Kumiko the Treasure Hunter- I used to be an avid movie trailer watcher. I thought it helped me stay abreast of what was coming out and the general plot lines of upcoming films. In the past few years I stopped watching them for movies I want to see because of how misleading or ruinous they can be. Watching DVDs at home I’ve found it’s actually a good way to find movies I otherwise would have missed. This has led to more than a few gems of which I thought Kumiko might be included. The trailer didn’t give away much more than the title already did, and every piece of imagery was crafted and beautiful. To say the least, it seemed up my alley. The final outcome was pretty but it didn’t satisfy whatever urge I felt when watching the trailer. There is literally nothing wrong with this movie I just couldn’t get into it. I think it would have worked better as a comedy as the premise is odd, but it leaned darker but not dark enough. I would put this in the “drama” category with no sub-descriptions. Yeah.
Mudbound- This movie has so many untapped veins of character and setting, I never knew which way it was going to go. History (in film and in life) lead me to believe one person or another would act a certain way and thankfully this story proved me wrong at almost every turn. Dillahunt and Mitchell have so come so far from their beginnings (Mitchell the quicker study of the two) that you can’t help but see this generation’s future leading men. Hell, they already are. Carey Mulligan, Jason Clarke, Jonathan Banks, Rob Morgan and Mary J Blige support those leads in what I would call a perfectly casted movie. Morgan should probably be given a lead status as well. This is an excellent film and one of the year’s best.
The Beguiled- I thought for sure my wife would want to watch this but her reaction was “Sofia Coppola’s movies are slow as shit.” She is 1) Funny and 2) Partially, but mostly correct. Beneath whatever is happening in every Coppola movie there is a vibration and tension. On the screen and in the story maybe nothing seemingly important is occurring. There are no explosions or over the top music just strong visuals and probably Kirsten Dunst. In Beguiled Colin Farrell ratchets up the volume a hair but the strength is, of course, in the women who surround him which includes (yep) Kirsten Dunst. It is slow, methodical, purposeful and beautiful.
Lady Bird- If I could have a secret relationship with anyone, it would have to be Greta Gerwig. Our meetings would only occur atop pastel-hued buildings where egrets and Red-Tailed Hawks sometimes gather. We would smoke obscurely named cigarettes, drink absynth and she would dance while I played a cocktail drum set. Eventually, she would leave me because I wasn’t interesting enough but also because maybe we’re actually related?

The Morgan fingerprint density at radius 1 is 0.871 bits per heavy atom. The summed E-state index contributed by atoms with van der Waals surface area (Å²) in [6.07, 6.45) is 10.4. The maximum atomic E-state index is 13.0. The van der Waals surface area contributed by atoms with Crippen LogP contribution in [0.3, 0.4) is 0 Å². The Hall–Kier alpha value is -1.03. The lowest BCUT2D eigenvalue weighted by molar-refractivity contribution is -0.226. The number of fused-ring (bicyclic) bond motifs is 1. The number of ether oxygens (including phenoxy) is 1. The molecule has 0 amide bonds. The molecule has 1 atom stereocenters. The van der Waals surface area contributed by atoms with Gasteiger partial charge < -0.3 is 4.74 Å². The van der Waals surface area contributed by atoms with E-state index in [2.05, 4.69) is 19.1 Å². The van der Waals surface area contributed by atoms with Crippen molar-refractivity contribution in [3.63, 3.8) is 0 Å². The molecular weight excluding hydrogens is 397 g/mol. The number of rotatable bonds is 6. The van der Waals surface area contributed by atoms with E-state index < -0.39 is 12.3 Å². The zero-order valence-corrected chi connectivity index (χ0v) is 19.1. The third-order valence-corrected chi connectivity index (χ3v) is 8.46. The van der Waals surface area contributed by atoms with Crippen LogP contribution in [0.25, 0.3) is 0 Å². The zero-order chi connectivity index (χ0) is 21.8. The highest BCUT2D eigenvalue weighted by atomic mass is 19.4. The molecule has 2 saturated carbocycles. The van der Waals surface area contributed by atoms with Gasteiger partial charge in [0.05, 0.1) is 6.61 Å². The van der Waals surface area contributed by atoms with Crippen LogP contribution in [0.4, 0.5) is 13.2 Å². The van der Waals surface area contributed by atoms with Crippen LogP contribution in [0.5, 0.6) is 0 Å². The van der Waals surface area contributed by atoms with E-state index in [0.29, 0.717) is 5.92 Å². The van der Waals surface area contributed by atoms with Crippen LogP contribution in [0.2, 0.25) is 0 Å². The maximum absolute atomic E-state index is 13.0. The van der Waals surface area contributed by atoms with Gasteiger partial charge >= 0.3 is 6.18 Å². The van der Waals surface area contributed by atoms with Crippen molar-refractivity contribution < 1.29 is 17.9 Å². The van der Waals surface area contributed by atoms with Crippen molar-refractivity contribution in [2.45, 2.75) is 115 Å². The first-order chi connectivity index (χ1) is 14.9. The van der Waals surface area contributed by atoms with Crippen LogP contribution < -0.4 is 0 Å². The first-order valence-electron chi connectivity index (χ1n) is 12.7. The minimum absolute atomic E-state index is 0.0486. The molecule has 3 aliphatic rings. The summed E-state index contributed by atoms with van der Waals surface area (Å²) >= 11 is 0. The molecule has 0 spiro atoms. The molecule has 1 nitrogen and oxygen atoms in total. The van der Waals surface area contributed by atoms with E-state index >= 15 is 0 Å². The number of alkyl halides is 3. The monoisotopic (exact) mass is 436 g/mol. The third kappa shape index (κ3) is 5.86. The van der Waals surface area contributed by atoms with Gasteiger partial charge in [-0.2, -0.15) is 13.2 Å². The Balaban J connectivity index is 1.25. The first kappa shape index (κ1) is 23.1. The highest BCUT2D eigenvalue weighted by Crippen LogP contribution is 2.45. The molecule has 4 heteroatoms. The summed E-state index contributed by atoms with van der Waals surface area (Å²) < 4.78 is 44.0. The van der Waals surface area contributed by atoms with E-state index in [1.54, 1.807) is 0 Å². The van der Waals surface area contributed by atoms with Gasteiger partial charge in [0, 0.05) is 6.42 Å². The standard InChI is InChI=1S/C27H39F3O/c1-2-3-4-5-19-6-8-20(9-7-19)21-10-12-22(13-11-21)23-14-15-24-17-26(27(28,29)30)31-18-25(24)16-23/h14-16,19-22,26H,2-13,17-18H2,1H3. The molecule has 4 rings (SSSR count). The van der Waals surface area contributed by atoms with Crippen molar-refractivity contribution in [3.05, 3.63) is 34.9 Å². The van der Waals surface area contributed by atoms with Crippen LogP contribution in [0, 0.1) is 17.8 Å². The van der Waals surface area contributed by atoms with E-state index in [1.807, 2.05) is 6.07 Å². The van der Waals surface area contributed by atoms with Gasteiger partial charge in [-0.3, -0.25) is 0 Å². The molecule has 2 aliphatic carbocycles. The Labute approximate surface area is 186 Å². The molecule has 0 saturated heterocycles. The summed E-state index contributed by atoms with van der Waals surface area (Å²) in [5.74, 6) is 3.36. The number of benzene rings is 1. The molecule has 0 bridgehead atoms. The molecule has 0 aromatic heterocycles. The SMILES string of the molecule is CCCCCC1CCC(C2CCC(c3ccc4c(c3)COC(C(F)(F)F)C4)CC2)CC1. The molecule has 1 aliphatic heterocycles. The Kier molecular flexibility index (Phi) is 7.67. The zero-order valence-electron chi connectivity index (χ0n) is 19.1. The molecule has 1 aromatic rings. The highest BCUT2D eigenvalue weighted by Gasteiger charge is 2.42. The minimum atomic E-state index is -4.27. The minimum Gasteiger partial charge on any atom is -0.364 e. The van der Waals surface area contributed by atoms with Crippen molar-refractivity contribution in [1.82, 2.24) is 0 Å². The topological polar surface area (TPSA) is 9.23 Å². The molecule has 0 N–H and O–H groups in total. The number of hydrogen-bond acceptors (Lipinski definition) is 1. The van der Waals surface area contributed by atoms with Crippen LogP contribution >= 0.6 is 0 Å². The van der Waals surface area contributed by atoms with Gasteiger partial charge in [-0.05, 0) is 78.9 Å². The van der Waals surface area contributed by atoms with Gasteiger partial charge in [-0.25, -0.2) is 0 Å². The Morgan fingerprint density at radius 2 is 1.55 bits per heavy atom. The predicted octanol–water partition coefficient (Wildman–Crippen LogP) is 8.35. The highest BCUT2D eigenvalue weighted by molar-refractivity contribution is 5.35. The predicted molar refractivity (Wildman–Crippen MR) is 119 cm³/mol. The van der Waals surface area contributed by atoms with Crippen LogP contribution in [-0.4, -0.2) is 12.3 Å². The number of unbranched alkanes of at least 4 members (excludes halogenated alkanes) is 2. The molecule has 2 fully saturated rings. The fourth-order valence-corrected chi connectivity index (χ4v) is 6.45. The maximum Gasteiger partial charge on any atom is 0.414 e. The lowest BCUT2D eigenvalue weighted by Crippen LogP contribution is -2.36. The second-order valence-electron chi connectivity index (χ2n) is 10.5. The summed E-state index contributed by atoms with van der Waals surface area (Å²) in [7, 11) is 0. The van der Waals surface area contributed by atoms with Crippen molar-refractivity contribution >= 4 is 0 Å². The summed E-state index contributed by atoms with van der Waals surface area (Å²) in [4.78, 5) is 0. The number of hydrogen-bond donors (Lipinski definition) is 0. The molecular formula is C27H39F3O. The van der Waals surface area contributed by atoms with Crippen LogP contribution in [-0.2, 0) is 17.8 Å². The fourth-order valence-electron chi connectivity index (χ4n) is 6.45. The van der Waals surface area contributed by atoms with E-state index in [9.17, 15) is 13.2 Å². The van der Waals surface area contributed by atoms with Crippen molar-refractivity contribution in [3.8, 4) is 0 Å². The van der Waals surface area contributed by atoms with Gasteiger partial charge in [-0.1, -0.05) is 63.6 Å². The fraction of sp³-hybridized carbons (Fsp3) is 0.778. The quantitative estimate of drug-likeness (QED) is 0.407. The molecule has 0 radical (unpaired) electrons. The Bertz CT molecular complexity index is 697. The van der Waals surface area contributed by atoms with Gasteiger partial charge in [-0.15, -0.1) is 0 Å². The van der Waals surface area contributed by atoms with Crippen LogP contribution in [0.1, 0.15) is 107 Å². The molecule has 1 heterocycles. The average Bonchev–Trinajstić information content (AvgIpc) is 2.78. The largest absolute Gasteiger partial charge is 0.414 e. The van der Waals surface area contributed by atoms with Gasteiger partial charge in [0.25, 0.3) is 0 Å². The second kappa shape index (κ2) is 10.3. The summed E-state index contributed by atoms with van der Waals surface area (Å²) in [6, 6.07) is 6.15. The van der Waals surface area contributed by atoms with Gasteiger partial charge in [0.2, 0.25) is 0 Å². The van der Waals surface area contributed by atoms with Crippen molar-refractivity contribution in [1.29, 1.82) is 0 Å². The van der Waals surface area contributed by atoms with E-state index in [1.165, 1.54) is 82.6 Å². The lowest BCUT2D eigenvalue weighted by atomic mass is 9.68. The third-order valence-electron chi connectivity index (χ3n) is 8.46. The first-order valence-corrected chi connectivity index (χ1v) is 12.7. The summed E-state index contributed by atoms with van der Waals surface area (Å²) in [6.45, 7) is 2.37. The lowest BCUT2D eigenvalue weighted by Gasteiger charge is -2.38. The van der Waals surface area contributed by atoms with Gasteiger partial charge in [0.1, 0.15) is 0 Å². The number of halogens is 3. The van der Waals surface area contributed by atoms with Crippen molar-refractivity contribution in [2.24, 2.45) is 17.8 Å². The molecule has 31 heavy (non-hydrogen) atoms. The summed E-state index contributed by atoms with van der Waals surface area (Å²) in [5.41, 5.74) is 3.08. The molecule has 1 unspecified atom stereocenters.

She is very attractive but mainly I just want a relationship with her talent which apparently knows no defining edges. Lady Bird is funny, well-written with just the right amount of quirk and sublimely shot. Sam Levy, on loan from my arch nemesis Noah Baumbach, helps bring together a wonderful story with great direction.
National Velvet- I was born in the 80s so Elizabeth Taylor was already a fading screen legend at the time I became aware of her. My first (that’s right) film with her as the star is really starting at the beginning. I don’t even know if it’s representative of her life and career but she is obviously charismatic. I understand why she was around for so long. and the reason number one to watch this. The second is the actual horse race at the end. When you see Taylor practicing in her fields at home it’s not without a sense of danger but the chaos, noise and violence of the finale make all the previous seriousness more clear.
The Dirty Dozen- Ensemble movies are typically a lot of fun. It’s an easy formula and pleasing everyone in the crowd just means casting a diverse enough group that no one could hate every one. Unless you’re a female maybe. (Aside from Pitch Perfect and the Ocean’s 11 all-female reboot (get ready for the outcries) I can’t think of many all female movies that aren’t about teenagers). Not only is Dozens a war movie, it’s a heist/criminal/prison movie. It has almost everything a guy could want in a film and is probably the reason TBS invented that stupid “movies for guys who like movies”. You can turn your brain off and just watch your Dad’s favorite actors kill a bunch of Nazis, but there is a stronger underlying story about defying power structures while killing Nazis that make this a classic. Plus, it’s humorous and my Dad’s favorite actors are slowly becoming my favorite actors which means I’m slowly becoming my father. Well, shit.